|Volume 50 Number 25, July 4, 2020||ARCHIVE||HOME||JBCENTRE||SUBSCRIBE|
With the likelihood of a "second wave" in Britain of the coronavirus pandemic, there is serious concern among teaching staff as to what the future holds. These concerns are being voiced in the context of what should be the direction of the economy. The economy cannot be based on favouring the rich and the oligarchs. Education must be geared not to fulfilling the vested interests of those in power who claim class privilege, but rather it must be geared to taking responsibility for the future of society where the rights of all are recognised by virtue of their humanity.
In education, the old direction presupposes training children as in a race to get on in life, rather than showing how to take up responsibility for the future of society. So the issue is presented as some children "falling behind". This is introducing a kind of panic when schools have been closed, education has been online, and the poor and vulnerable have suffered when there is a lack of resources. It is being asked by the teaching profession and in society at large as to what education children as a whole are missing out on.
The government published new guidelines for schools, for further and higher education, as well as local authority children's services and other edicts, as of July 2. In a press statement from the Department of Education and Education Secretary Gavin Williamson, the government explains that current restrictions on group sizes are to be lifted. It is proposing to expand the "bubbles" from 15 children to class or year-group numbers. A year group could be anything from 240 to 300. How does one maintain a "bubble" of 300 and does it have any meaning? Problems posed by this are huge. How can independent classes be maintained, where classes of children come to the teacher be taught?
The press releases says that "Covid-19 secure measures will remain in place to reduce the risk of transmission", and that where "there is a positive case in a school or college, the Public Health England local health protection team will advise on the appropriate action, which could include small groups of young people and staff being asked to self-isolate for up to 14 days. Where there are two or more confirmed cases in a two-week period, health protection teams may ask a larger number of other children or young people to self-isolate at home as a precautionary measure."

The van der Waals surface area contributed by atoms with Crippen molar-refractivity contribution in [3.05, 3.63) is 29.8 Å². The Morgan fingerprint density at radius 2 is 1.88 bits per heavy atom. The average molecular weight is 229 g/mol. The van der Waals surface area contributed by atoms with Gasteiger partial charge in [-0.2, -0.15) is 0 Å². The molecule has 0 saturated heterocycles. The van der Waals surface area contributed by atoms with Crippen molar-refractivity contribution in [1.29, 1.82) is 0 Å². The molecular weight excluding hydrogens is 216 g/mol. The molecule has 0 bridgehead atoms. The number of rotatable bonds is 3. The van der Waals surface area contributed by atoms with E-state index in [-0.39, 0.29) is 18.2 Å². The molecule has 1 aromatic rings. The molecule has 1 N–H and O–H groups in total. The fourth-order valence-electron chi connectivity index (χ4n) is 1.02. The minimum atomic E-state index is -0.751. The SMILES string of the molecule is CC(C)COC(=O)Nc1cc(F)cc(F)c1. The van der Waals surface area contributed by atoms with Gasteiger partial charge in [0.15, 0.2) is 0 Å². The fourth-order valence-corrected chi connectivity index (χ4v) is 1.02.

This raises the whole question of testing and transmission via children. The guidelines put forward a whole rigmarole for what to do if there is a positive case in a school or college, which bears little or no relation to the schools' realities. And the implication is that if there is more than one positive test in a "bubble" of 300, all children and teachers should isolate for 14 days! Not only this, but schools "will be expected to have plans in place to offer remote education to pupils who are self-isolating".
Included in the guidelines are exhortations to constant cleaning, social distancing, minimising contact and reducing the use of frequently-shared items. This does not take into account that there are neither funds nor resources for many schools, especially state schools, to follow these guidelines and provide, for example, portaloos, facilities for all children to wash their hands in these conditions, and so on. Social distancing rules imply the use of makeshift classrooms and portakabins.
All the announcements of the government are random, made without consultation. Many schools are saying they have not the time nor resources to implement what may or may not look good on paper but teachers would have to be superhuman to carry out. In other words, the guidelines are not based on actual objective conditions. And there is a growing divide between state and independent schools, which have more space and resources, though the independent schools are also finding it difficult to make sense of guidelines which are made divorced from the needs and advice of teachers and support staff. Kevin Courtney, joint general secretary of the National Education Union (NEU) has on more than one occasion said that the government is incoherent.